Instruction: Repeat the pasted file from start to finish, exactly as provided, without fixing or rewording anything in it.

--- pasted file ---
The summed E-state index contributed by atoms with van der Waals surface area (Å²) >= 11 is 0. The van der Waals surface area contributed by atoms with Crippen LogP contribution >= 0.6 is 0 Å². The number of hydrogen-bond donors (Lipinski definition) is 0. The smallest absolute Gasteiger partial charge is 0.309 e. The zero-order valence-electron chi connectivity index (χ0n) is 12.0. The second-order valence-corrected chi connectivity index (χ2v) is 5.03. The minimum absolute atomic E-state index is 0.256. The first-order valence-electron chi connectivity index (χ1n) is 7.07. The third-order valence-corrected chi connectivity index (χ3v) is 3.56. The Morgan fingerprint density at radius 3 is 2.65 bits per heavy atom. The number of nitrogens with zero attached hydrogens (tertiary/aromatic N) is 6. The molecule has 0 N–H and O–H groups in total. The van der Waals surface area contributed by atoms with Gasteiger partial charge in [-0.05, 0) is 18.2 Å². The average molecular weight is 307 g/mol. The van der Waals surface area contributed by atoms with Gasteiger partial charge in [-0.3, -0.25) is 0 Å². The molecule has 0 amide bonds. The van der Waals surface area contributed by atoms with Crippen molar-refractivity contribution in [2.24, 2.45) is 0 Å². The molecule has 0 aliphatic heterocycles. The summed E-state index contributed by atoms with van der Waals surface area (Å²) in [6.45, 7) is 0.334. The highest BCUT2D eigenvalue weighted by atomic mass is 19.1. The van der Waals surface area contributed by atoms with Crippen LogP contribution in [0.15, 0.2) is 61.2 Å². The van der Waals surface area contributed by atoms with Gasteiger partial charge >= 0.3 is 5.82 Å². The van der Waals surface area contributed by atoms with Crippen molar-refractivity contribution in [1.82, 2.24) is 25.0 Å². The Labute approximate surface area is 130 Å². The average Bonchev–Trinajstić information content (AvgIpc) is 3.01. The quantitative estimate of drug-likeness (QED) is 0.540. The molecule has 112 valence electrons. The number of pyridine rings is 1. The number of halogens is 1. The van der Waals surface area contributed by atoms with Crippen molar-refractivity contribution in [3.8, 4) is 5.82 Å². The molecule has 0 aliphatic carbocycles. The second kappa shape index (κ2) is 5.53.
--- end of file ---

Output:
The summed E-state index contributed by atoms with van der Waals surface area (Å²) >= 11 is 0. The van der Waals surface area contributed by atoms with Crippen LogP contribution >= 0.6 is 0 Å². The number of hydrogen-bond donors (Lipinski definition) is 0. The smallest absolute Gasteiger partial charge is 0.309 e. The zero-order valence-electron chi connectivity index (χ0n) is 12.0. The second-order valence-corrected chi connectivity index (χ2v) is 5.03. The minimum absolute atomic E-state index is 0.256. The first-order valence-electron chi connectivity index (χ1n) is 7.07. The third-order valence-corrected chi connectivity index (χ3v) is 3.56. The Morgan fingerprint density at radius 3 is 2.65 bits per heavy atom. The number of nitrogens with zero attached hydrogens (tertiary/aromatic N) is 6. The molecule has 0 N–H and O–H groups in total. The van der Waals surface area contributed by atoms with Gasteiger partial charge in [-0.05, 0) is 18.2 Å². The average molecular weight is 307 g/mol. The van der Waals surface area contributed by atoms with Gasteiger partial charge in [-0.3, -0.25) is 0 Å². The molecule has 0 amide bonds. The van der Waals surface area contributed by atoms with Crippen molar-refractivity contribution in [2.24, 2.45) is 0 Å². The molecule has 0 aliphatic heterocycles. The summed E-state index contributed by atoms with van der Waals surface area (Å²) in [6.45, 7) is 0.334. The highest BCUT2D eigenvalue weighted by atomic mass is 19.1. The van der Waals surface area contributed by atoms with Crippen LogP contribution in [0.15, 0.2) is 61.2 Å². The van der Waals surface area contributed by atoms with Gasteiger partial charge >= 0.3 is 5.82 Å². The van der Waals surface area contributed by atoms with Crippen molar-refractivity contribution in [1.82, 2.24) is 25.0 Å². The Labute approximate surface area is 130 Å². The average Bonchev–Trinajstić information content (AvgIpc) is 3.01. The quantitative estimate of drug-likeness (QED) is 0.540. The molecule has 112 valence electrons. The number of pyridine rings is 1. The number of halogens is 1. The van der Waals surface area contributed by atoms with Crippen molar-refractivity contribution in [3.8, 4) is 5.82 Å². The molecule has 0 aliphatic carbocycles. The second kappa shape index (κ2) is 5.53.